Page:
ODEP - Office of Disability Employment Policy
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Customized Employment: A New Competitive Edge
Customized Employment: A New Competitive Edge
Customized Employment offers the chance for a job to fit who
we are, what we need, and what we have to offer. It provides an avenue to employment for any job seeker who feels that traditional job search methods do not meet their needs.
Customized Employment means individualizing the relationship between job seekers and employers in ways that meet the needs of both. It is based on an individualized determination of the strengths, requirements, and interests of a person with a complex life. The process is designed to meet the workplace needs of the employer and the discrete tasks of the position. When a customized relationship is developed, a shared employment alliance results.
Why Consider the Customized Employment Approach?
Customized Employment can provide an advantage for job seekers who struggle in the competitive job market. It is particularly useful for those who have barriers to employment such as limited skills or education, inadequate childcare or transportation resources, disabilities, or cultural or language differences. Customized employment can work for anyone with a complex life.
Job seekers routinely consider the work environment, employer characteristics, and other conditions they prefer. Most employees, soon after landing a job, begin to customize their jobs based on personal preferences, contributions, or strengths. Customized Employment starts this process with up-front negotiations between job seekers and employers and may include more significant modifications to the employer's work expectations.
A "Win-Win" Situation
Because the relationship between job seekers and employers is individualized and voluntarily negotiated, opportunities can be created that benefit both parties. This approach gives an advantage to the customized job seeker over other applicants, since that person uniquely fits the position. At the same time, the employer gains the best possible person to meet the company's needs.
Take a Closer Look
Successful Customized Employment opportunities are built on four key elements:
- Meeting the job seeker's individual needs and interests.
- Using a personal representative to assist and potentially represent the individual. This can be a counselor, job developer, advocate, employment specialist, or other qualified professional.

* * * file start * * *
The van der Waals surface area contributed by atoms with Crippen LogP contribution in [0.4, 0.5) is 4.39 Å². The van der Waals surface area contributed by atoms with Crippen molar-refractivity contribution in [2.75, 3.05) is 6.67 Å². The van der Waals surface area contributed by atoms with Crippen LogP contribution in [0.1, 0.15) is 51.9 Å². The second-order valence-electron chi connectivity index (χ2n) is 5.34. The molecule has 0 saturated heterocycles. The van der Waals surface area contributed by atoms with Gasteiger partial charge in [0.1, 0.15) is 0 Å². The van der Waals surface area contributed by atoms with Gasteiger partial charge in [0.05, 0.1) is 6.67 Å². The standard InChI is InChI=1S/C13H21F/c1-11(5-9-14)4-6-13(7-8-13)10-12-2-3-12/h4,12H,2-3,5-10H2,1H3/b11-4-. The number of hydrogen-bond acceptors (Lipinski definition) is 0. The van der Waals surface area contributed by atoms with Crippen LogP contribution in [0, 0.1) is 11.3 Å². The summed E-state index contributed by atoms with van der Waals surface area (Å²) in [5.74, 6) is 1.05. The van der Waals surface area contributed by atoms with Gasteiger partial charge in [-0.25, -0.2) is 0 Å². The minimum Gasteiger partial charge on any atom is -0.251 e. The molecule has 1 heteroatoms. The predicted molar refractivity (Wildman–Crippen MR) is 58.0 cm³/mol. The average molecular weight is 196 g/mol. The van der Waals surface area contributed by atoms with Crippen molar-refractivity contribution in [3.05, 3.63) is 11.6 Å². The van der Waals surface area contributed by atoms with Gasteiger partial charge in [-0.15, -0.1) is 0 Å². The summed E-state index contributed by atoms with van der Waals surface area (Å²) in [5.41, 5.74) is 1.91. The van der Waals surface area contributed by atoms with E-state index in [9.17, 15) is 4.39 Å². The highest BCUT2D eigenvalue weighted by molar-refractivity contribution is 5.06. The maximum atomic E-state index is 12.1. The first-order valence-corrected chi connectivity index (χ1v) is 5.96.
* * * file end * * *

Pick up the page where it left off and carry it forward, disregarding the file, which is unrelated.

- Negotiating successfully with employers.
- Building a system of ongoing supports for the job seeker.
The job seeker drives the Customized Employment process. Together with the personal representative, the job seeker creates a customized plan based on their life experiences, goals, interests, and abilities. This plan is used as the blueprint to identify employer opportunities and create a proposal for a potential employer.
Personal representatives, such as those mentioned earlier, can represent the job seeker when customizing employment opportunities. However, this does not mean that they are the decision-makers. Personal representatives need to consider the following components from the job seeker's perspective: preferences and interests, the contributions the job seeker can make, tasks to be performed, and potential employers. If the job seeker needs ongoing or intensive supports to succeed on the job, personal representatives can play a key role in accessing those supports. They can also assist with negotiation. Not all individuals will choose to have such representation, but some may require assistance behind the scenes in planning for the negotiation process.
More Than Just a Good Fit
Creating a good fit between job seeker and employer is an essential component of customized employment, but true customization requires negotiating job responsibilities as well as employer expectations.
Customized Employment requires meeting specific employers, getting to know them, and learning about their staffing needs. Through this process, the personal representative and job seeker determine whether there is the potential for a Customized Employment relationship and determine negotiation points. The job seeker and the personal representative then develop a proposal that demonstrates how the job seeker can meet the employer's needs, resulting in value for the employer. The negotiation and agreement to hire a person for a Customized Employment situation are voluntary for both the job seeker and the employer, and should result in a mutually beneficial outcome.
4. Ongoing Supports
Customized Employment opportunities include the expectation that accommodations and supports will be available to the job seeker and the employer as necessary. Supports can include (but are not limited to) benefits counseling, personal assistance, transportation coordination and assistance, and adaptive equipment. These supports should be individualized and flexible to reflect the unique needs of both the job seeker and employer.
Customized Employment Success Story
A large commercial real estate business decreased the time it took to complete transactions by restructuring administrative support to manage a central filing room. Specific administrative support tasks were identified and assigned to José, a job seeker with a disability. The job was customized to align with his skills and his interest in an office job. His job duties included delivering packages and faxes, creating files for property submissions, routing submissions to the appropriate account manager, collating packets, and selected filing. This allowed other, more detailed administrative tasks to be performed by co-workers. As a result, real estate transactions were accomplished much more quickly, the volume of transactions increased, and the business began making more money on each of its real estate transactions.